Prior to assembling the hose, I'd watched instructional videos online, as well as read Mark Stielow's excellent book, Pro Touring: Engineered Performance, where he describes the process. The short version is, insert the hose into the outer fitting, then screw in the inner fitting. In my experience, assembly lube and the proper vise jaws make a world of difference. Thread sealant and a proper aluminum wrench don't hurt either.
Intent on keeping the blow-down as low-profile as possible, I drilled a hole on the rear deck between the storage tray and the front lip, so the hose could pass down into the storage area. I then bored another hole in the bottom of the storage area for the bulwark fitting. Since I get nervous anytime I'm bolting metal through fiberglass, I trimmed down a pair of 1/8-inch-thick rubber washers and used them on either side when I screwed down the bulkhead fitting.
Similarly, although I wanted to install a purge system to get the air out of the lines before hitting the "go" switch, I had no interest in festooning the outside of the car with pipes and lights to announce it. Instead, I mounted the purge solenoid to a vacuum canister located behind the driver-side front wheelwell, just inside the fender vent. Being careful to mock it up so that I got the right dimensions, I carefully bent the hard tube and cut it so that it would exit the fender vent flush with the outside. I also painted the tube flat black to deter rust, sleeved it with vacuum hose so it wouldn't scratch the paint where it bears against the inside of the fender vent, and used a slit piece of fuel line over that to locate the tube.
Wiring it up was straightforward: I spliced into the power going to the arming switch and ran that through the included mini-fuse to the solenoid, then grounded the solenoid to the engine block. While the purge kit came with a perfectly good momentary pushbutton switch, I ordered one from Vehicle Wiring Products, out of England, that looked more period-correct for the car.
By now, you've figured out there are a fair number of switches, buttons, and lights involved in this process, and not a lot of places to put them. I was talking with Tray Walden of Street Shop, Inc., about this when we were at the Sevierville (Tennessee) Corvette show last fall, when he casually mentioned he could do it on his Haas CNC mill. "How long would it take to draw something like that up?" I asked. He simply turned around his laptop and showed me the one he'd been designing while we talked. After I got him the dimensions, he made the plate and cut in the labels for the switches, leaving them silver against the black anodizing. While I didn't intend for the plate to look "correct," the goal was to make something that would still look right for a chrome-bumper shark, and Walden did an excellent job of turning that idea into a piece of machined metal.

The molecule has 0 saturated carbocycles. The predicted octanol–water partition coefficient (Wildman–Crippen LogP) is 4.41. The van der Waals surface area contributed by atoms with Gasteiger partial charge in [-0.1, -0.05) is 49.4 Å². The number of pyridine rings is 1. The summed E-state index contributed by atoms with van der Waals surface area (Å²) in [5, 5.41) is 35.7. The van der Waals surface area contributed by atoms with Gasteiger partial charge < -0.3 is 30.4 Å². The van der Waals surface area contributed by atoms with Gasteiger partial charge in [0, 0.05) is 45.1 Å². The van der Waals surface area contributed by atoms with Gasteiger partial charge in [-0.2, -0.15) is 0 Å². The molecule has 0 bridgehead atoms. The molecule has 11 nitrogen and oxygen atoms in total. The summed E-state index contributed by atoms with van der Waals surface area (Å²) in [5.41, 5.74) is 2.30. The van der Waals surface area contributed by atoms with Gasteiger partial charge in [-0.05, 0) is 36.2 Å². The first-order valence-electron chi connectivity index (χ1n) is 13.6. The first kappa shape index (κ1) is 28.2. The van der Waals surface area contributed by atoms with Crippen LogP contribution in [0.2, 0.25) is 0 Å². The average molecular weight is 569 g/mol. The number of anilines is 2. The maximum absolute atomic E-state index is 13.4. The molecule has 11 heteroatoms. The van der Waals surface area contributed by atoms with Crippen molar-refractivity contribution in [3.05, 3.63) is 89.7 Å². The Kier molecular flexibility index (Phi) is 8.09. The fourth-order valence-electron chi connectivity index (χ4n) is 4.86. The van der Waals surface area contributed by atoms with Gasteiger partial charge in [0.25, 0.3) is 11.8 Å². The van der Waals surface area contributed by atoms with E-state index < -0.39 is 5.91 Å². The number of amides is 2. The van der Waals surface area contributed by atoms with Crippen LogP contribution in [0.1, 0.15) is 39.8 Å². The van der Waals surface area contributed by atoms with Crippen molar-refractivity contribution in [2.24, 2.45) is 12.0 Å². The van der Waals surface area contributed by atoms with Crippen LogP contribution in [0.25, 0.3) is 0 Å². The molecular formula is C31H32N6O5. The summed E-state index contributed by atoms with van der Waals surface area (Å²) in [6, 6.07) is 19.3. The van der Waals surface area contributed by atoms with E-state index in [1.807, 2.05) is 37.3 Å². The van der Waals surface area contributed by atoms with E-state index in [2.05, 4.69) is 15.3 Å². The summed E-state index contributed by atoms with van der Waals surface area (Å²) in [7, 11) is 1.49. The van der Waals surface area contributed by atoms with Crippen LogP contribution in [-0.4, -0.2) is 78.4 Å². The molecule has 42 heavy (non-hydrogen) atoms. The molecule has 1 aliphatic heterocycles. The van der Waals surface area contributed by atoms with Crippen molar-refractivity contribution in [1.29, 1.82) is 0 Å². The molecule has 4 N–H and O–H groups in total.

With the switch plate in hand, it was time to measure, then slit, file, and grind out the center console and its metal supports to fit the switch plate in place. I could then wire up all the switches, some of which required ground wires. Installed, the plate has a switch and indicator for the driving lights (which are coming soon), as well as the purge button, low-fuel-pressure light, and a covered toggle switch to arm the nitrous system. Another item I ordered from the UK (this one from Stafford Vehicle Components), the toggle has a small red LED in the end that lights up when the switch is on. If you somehow arm the system by mistake, you'll know it--especially at night, when the LED makes the red plastic cover glow red.
One of the other controls I chose to install was a nitrous-pressure gauge in the cockpit. While I'd previously had one on the bottle--which is the preferred location--you can't always see that from the driver seat. Instead, I removed the ashtray assembly and measured the opening in which the removable tray fits, then machined a plate from UHMW, an industrial plastic. This plate would fit into the opening and hold a liquid-filled nitrous pressure gauge from Zex. While the gauge screwed nicely into an inline fitting, the 15 or so feet of -4 AN line that Zex sends with the kit uses a smaller outside diameter than regular AN line, and therefore won't accept a standard two-piece hose end. While I could have ordered pre-made AN lines from Zex to go from the bottle to the gauge--and from the gauge to the solenoid in the engine compartment--the company didn't offer the lengths I needed.
As an alternative, I bought a coil of -4 AN line from Summit, measured to length, and installed Earl's straight swivel hose ends with the appropriate adaptor that let me screw them into the fitting for the nitrous-pressure gauge. Cutting to length also removes any "dead air" in the system, but be forewarned that cutting braided-steel hose so it will go in the fittings later is devilishly hard. When you measure, figure in some extra length, because you may well have to make that cut twice.
While getting it all bolted together inside the console is a real challenge, the finished gauge hides nicely underneath the sliding door for the ashtray. It'd be downright low-key if it weren't for the switchplate and the bottle bolted to the back deck.
With everything installed, it was time for a trip to Balanced Performance, to put the car on the chassis dyno and see what sort of numbers the engine produced with and without the nitrous. Unfortunately, the initial dyno pull revealed a significant engine problem, which put further testing on hold until we can get it resolved. Stay tuned.
Special thanks to Jimmy from O'Reilly Auto Parts; Dave Emanuel of Random Technology; Tray Walden of Street Shop, Inc.; L.W. Precision Tools; and N. Ga. Hydraulic.